Yesterday the House approved HJ Res 11, which creates a new Select Committee on the Strategic Competition Between the United States and the Chinese Communist Party. The vote was 365-65, with all 65 ‘no’ votes coming from Democrats but majorities of both parties approving the measure.
The resolution describes the new committee in an anodyne way, stating that “the sole authority of the Select Committee shall be to investigate and submit policy recommendations on the status of the Chinese Communist Party’s economic, technological, and security progress and its competition with the United States.” But that does little to illuminate potential controversies around how the committee — which some are already calling the “tough on China committee” — will operate or why dozens of members voted against its creation.
Few would dispute that China should be a major focus of attention in Washington. There’s widespread bipartisan consensus that the approach to China in previous decades was too sanguine about China as a competitor, and about the harms to the American economy created by corporate outsourcing to China. As a country which will soon become the world’s largest economy, governed by the authoritarian Chinese Communist Party, and deeply intertwined with the American economy, China clearly offers a multitude of economic and security challenges. But that doesn’t fully explain the need for a new committee. The current congressional standing committees on armed services and foreign relations already devote substantial attention to China, and additional permanent commissions such as the U.S.-China Economic and Security Review Commission exist.
China was already a focus in the last Congress, which passed major legislation aimed at boosting America’s manufacturing capacities in order to compete more effectively with China, as well as large military spending increases justified by efforts to counter China and more effectively defend Taiwan. The Biden administration’s National Security Strategy also singled out China as America’s greatest strategic threat and competitor.
But the premise of the new committee is that existing efforts to compete with China are inadequate in the face of what Rep. Mike Gallagher, the chair of the new committee, is calling a “new cold war with China.” The question raised by skeptics is whether the committee will lead to a more effective focus on the challenges posed by China, or create more heat than light and drive further escalation of conflict in the already dangerously fraught U.S.-China relationship. Voters against the creation of the committee included prominent Democratic leaders like Pramila Jayapal, the head of the Congressional Progressive Caucus, Foreign Affairs Committee ranking member Gregory Meeks, and Asian-American leader Judy Chu.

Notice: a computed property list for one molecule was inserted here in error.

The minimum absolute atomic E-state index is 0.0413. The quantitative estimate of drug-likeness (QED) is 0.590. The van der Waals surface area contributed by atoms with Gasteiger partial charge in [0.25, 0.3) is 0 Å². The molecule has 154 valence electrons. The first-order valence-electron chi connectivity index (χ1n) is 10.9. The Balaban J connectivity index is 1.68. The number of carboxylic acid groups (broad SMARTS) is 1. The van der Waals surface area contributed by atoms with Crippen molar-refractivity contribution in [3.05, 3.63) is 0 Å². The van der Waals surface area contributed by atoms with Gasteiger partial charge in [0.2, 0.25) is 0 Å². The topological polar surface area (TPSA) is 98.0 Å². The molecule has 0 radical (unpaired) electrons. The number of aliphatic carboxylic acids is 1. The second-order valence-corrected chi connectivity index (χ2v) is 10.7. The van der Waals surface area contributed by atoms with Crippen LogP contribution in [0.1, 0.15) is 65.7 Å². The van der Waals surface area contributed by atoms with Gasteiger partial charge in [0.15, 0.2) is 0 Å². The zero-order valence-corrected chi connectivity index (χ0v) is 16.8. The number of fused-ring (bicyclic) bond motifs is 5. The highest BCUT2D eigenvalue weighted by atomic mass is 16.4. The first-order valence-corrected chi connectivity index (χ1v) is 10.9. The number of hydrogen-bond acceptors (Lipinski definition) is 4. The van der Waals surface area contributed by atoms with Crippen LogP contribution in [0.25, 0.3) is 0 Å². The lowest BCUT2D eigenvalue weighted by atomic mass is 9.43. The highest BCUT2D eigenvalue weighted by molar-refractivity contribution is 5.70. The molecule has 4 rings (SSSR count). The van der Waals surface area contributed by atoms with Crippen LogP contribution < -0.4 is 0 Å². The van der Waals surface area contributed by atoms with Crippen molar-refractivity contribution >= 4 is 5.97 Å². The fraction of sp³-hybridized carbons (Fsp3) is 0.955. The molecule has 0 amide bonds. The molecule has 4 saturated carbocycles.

The framing of a “new cold war” in particular could cut off opportunities for mutually beneficial cooperation between the world’s two largest economies, fuel anti-China xenophobia, and increase the risk of tipping over into a potentially disastrous hot war. A recent war game conducted by the Center for Strategic and International Studies found that a U.S.-China conflict over Taiwan would have devastating consequences for both sides, and an even worse impact on Taiwan itself. As opponents of the committee said in a statement released after the vote “This…should not be a committee about winning a ‘new Cold War’ as the Chair-Designate of the Committee has previously stated. America can and must work towards our economic and strategic competitiveness goals without ‘a new Cold War’ and without the repression, discrimination, hate, fear, degeneration of our political institutions, and violations of civil rights that such a ‘Cold War’ may entail.”
But proponents of the committee promised a bipartisan approach and a productive focus on real issues of competitiveness with China. Speaking on the House floor, newly elected Speaker Kevin McCarthy described a committee that would be a place for serious lawmakers, would work cooperatively across parties, and tackle issues like reshoring supply chains and fighting theft of intellectual property. An earlier op-ed by McCarthy and Select Committee chair Gallagher gave more detail on the committee’s priorities, including a “peace through strength” approach, ending American economic dependence on China, and combatting Chinese human rights abuses.
With the approval of the Select Committee, the question now turns to who the members will be and the specifics of the committee’s business. Only time will tell if the new Select Committee will truly drive a wiser and more effective U.S. approach to the rise of China.